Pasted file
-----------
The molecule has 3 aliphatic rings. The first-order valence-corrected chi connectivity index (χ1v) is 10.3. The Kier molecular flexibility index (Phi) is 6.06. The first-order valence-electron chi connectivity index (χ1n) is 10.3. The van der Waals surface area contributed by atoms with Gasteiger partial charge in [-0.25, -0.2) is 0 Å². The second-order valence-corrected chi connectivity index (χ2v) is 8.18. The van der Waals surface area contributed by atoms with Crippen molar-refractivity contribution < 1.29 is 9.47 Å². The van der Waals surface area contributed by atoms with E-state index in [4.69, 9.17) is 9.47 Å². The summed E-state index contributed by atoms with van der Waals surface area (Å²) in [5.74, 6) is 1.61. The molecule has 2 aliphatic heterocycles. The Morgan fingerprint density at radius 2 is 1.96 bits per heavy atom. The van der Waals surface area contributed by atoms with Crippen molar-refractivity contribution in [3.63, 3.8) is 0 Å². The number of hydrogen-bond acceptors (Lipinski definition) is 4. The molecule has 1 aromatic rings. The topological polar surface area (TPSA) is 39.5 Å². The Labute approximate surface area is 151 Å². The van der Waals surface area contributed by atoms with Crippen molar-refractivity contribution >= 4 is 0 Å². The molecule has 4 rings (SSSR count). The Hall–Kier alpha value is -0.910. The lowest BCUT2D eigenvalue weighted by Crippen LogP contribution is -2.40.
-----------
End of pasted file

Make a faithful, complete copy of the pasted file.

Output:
The molecule has 3 aliphatic rings. The first-order valence-corrected chi connectivity index (χ1v) is 10.3. The Kier molecular flexibility index (Phi) is 6.06. The first-order valence-electron chi connectivity index (χ1n) is 10.3. The van der Waals surface area contributed by atoms with Gasteiger partial charge in [-0.25, -0.2) is 0 Å². The second-order valence-corrected chi connectivity index (χ2v) is 8.18. The van der Waals surface area contributed by atoms with Crippen molar-refractivity contribution < 1.29 is 9.47 Å². The van der Waals surface area contributed by atoms with E-state index in [4.69, 9.17) is 9.47 Å². The summed E-state index contributed by atoms with van der Waals surface area (Å²) in [5.74, 6) is 1.61. The molecule has 2 aliphatic heterocycles. The Morgan fingerprint density at radius 2 is 1.96 bits per heavy atom. The van der Waals surface area contributed by atoms with Crippen molar-refractivity contribution in [3.63, 3.8) is 0 Å². The number of hydrogen-bond acceptors (Lipinski definition) is 4. The molecule has 1 aromatic rings. The topological polar surface area (TPSA) is 39.5 Å². The Labute approximate surface area is 151 Å². The van der Waals surface area contributed by atoms with Crippen molar-refractivity contribution >= 4 is 0 Å². The molecule has 4 rings (SSSR count). The Hall–Kier alpha value is -0.910. The lowest BCUT2D eigenvalue weighted by Crippen LogP contribution is -2.40.